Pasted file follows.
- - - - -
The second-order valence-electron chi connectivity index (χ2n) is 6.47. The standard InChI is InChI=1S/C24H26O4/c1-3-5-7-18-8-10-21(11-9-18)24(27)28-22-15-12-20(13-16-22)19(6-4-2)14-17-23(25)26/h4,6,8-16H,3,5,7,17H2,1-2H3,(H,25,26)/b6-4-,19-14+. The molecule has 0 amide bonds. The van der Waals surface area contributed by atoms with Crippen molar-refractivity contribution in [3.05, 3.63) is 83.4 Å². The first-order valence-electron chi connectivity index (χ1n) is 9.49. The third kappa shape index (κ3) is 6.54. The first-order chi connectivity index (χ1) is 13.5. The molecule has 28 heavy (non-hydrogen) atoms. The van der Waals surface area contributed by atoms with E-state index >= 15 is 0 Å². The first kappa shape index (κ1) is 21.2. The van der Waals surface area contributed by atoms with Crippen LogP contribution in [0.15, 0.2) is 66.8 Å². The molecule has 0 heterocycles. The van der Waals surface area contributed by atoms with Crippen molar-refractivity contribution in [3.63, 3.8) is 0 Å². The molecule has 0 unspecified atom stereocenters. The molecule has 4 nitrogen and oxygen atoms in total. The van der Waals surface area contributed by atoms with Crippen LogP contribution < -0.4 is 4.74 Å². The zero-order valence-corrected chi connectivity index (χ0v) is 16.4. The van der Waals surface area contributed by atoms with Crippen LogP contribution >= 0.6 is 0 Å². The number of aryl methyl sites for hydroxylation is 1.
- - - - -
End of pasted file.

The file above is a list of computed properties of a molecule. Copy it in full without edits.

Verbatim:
The second-order valence-electron chi connectivity index (χ2n) is 6.47. The standard InChI is InChI=1S/C24H26O4/c1-3-5-7-18-8-10-21(11-9-18)24(27)28-22-15-12-20(13-16-22)19(6-4-2)14-17-23(25)26/h4,6,8-16H,3,5,7,17H2,1-2H3,(H,25,26)/b6-4-,19-14+. The molecule has 0 amide bonds. The van der Waals surface area contributed by atoms with Crippen molar-refractivity contribution in [3.05, 3.63) is 83.4 Å². The first-order valence-electron chi connectivity index (χ1n) is 9.49. The third kappa shape index (κ3) is 6.54. The first-order chi connectivity index (χ1) is 13.5. The molecule has 28 heavy (non-hydrogen) atoms. The van der Waals surface area contributed by atoms with E-state index >= 15 is 0 Å². The first kappa shape index (κ1) is 21.2. The van der Waals surface area contributed by atoms with Crippen LogP contribution in [0.15, 0.2) is 66.8 Å². The molecule has 0 heterocycles. The van der Waals surface area contributed by atoms with Crippen molar-refractivity contribution in [3.63, 3.8) is 0 Å². The molecule has 0 unspecified atom stereocenters. The molecule has 4 nitrogen and oxygen atoms in total. The van der Waals surface area contributed by atoms with Crippen LogP contribution < -0.4 is 4.74 Å². The zero-order valence-corrected chi connectivity index (χ0v) is 16.4. The van der Waals surface area contributed by atoms with Crippen LogP contribution >= 0.6 is 0 Å². The number of aryl methyl sites for hydroxylation is 1.